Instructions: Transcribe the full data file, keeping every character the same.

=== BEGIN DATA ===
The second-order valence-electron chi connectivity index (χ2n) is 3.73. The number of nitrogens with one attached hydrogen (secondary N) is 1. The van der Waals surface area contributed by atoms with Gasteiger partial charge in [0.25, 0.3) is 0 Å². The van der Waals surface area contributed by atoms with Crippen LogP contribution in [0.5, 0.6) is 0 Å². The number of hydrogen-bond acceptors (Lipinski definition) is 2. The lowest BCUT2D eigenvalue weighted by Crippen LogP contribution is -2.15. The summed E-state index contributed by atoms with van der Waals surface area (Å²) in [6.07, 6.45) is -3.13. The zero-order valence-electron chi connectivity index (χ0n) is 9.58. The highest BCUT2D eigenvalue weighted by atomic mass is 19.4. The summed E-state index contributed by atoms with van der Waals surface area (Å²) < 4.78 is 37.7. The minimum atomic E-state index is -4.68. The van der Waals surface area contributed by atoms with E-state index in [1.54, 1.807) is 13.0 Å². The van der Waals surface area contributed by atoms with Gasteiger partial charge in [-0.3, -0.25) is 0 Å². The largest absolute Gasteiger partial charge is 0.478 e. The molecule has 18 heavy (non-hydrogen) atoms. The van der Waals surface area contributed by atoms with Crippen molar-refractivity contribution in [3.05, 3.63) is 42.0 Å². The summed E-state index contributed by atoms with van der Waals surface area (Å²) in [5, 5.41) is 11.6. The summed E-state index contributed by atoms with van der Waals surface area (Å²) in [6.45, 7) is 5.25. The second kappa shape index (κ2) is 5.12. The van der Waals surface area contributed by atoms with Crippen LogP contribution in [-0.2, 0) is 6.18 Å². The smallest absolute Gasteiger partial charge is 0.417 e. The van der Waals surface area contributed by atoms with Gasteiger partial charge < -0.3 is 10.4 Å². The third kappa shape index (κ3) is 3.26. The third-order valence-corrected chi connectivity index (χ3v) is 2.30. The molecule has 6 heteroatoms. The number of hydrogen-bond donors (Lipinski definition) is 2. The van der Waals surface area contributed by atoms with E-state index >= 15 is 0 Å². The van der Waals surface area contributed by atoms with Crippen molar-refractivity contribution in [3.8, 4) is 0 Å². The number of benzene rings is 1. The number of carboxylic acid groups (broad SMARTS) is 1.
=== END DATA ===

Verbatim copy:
The second-order valence-electron chi connectivity index (χ2n) is 3.73. The number of nitrogens with one attached hydrogen (secondary N) is 1. The van der Waals surface area contributed by atoms with Gasteiger partial charge in [0.25, 0.3) is 0 Å². The van der Waals surface area contributed by atoms with Crippen LogP contribution in [0.5, 0.6) is 0 Å². The number of hydrogen-bond acceptors (Lipinski definition) is 2. The lowest BCUT2D eigenvalue weighted by Crippen LogP contribution is -2.15. The summed E-state index contributed by atoms with van der Waals surface area (Å²) in [6.07, 6.45) is -3.13. The zero-order valence-electron chi connectivity index (χ0n) is 9.58. The highest BCUT2D eigenvalue weighted by atomic mass is 19.4. The summed E-state index contributed by atoms with van der Waals surface area (Å²) < 4.78 is 37.7. The minimum atomic E-state index is -4.68. The van der Waals surface area contributed by atoms with E-state index in [1.54, 1.807) is 13.0 Å². The van der Waals surface area contributed by atoms with Gasteiger partial charge in [-0.3, -0.25) is 0 Å². The largest absolute Gasteiger partial charge is 0.478 e. The molecule has 18 heavy (non-hydrogen) atoms. The van der Waals surface area contributed by atoms with Crippen molar-refractivity contribution in [3.05, 3.63) is 42.0 Å². The summed E-state index contributed by atoms with van der Waals surface area (Å²) in [5, 5.41) is 11.6. The summed E-state index contributed by atoms with van der Waals surface area (Å²) in [6.45, 7) is 5.25. The second kappa shape index (κ2) is 5.12. The van der Waals surface area contributed by atoms with Crippen LogP contribution in [-0.2, 0) is 6.18 Å². The smallest absolute Gasteiger partial charge is 0.417 e. The van der Waals surface area contributed by atoms with Gasteiger partial charge < -0.3 is 10.4 Å². The third kappa shape index (κ3) is 3.26. The third-order valence-corrected chi connectivity index (χ3v) is 2.30. The molecule has 6 heteroatoms. The number of hydrogen-bond donors (Lipinski definition) is 2. The van der Waals surface area contributed by atoms with E-state index >= 15 is 0 Å². The van der Waals surface area contributed by atoms with Crippen molar-refractivity contribution in [3.8, 4) is 0 Å². The number of benzene rings is 1. The number of carboxylic acid groups (broad SMARTS) is 1.